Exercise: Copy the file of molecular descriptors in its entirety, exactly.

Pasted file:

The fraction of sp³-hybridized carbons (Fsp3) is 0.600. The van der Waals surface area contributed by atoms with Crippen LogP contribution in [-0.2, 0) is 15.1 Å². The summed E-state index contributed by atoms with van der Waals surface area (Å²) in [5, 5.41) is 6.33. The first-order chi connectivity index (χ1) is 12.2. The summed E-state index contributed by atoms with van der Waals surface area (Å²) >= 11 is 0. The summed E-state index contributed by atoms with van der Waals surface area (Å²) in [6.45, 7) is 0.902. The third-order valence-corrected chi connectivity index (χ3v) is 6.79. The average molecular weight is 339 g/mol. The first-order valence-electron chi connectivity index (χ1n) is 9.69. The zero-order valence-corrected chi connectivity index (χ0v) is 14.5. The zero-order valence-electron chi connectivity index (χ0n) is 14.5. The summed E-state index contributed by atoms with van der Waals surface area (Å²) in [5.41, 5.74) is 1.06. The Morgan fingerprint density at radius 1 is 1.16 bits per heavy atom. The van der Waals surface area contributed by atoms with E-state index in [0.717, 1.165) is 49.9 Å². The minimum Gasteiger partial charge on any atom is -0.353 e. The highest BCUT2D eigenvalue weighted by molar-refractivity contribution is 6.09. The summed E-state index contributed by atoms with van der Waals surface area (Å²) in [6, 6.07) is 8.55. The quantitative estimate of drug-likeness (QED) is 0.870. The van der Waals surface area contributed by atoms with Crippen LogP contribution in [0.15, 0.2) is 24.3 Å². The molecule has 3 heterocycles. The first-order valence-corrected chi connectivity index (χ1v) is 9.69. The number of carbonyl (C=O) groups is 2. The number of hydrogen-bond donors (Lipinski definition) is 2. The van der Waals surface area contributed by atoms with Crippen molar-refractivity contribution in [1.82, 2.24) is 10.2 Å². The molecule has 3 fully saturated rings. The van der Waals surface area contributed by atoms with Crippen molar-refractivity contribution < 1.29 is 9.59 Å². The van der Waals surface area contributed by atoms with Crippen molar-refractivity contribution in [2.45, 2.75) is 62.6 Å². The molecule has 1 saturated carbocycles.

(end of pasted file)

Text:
The fraction of sp³-hybridized carbons (Fsp3) is 0.600. The van der Waals surface area contributed by atoms with Crippen LogP contribution in [-0.2, 0) is 15.1 Å². The summed E-state index contributed by atoms with van der Waals surface area (Å²) in [5, 5.41) is 6.33. The first-order chi connectivity index (χ1) is 12.2. The summed E-state index contributed by atoms with van der Waals surface area (Å²) >= 11 is 0. The summed E-state index contributed by atoms with van der Waals surface area (Å²) in [6.45, 7) is 0.902. The third-order valence-corrected chi connectivity index (χ3v) is 6.79. The average molecular weight is 339 g/mol. The first-order valence-electron chi connectivity index (χ1n) is 9.69. The zero-order valence-corrected chi connectivity index (χ0v) is 14.5. The zero-order valence-electron chi connectivity index (χ0n) is 14.5. The summed E-state index contributed by atoms with van der Waals surface area (Å²) in [5.41, 5.74) is 1.06. The Morgan fingerprint density at radius 1 is 1.16 bits per heavy atom. The van der Waals surface area contributed by atoms with E-state index in [0.717, 1.165) is 49.9 Å². The minimum Gasteiger partial charge on any atom is -0.353 e. The highest BCUT2D eigenvalue weighted by molar-refractivity contribution is 6.09. The summed E-state index contributed by atoms with van der Waals surface area (Å²) in [6, 6.07) is 8.55. The quantitative estimate of drug-likeness (QED) is 0.870. The van der Waals surface area contributed by atoms with Crippen LogP contribution in [0.15, 0.2) is 24.3 Å². The molecule has 3 heterocycles. The first-order valence-corrected chi connectivity index (χ1v) is 9.69. The number of carbonyl (C=O) groups is 2. The number of hydrogen-bond donors (Lipinski definition) is 2. The van der Waals surface area contributed by atoms with Crippen molar-refractivity contribution in [1.82, 2.24) is 10.2 Å². The molecule has 3 fully saturated rings. The van der Waals surface area contributed by atoms with Crippen molar-refractivity contribution < 1.29 is 9.59 Å². The van der Waals surface area contributed by atoms with Crippen molar-refractivity contribution in [2.45, 2.75) is 62.6 Å². The molecule has 1 saturated carbocycles.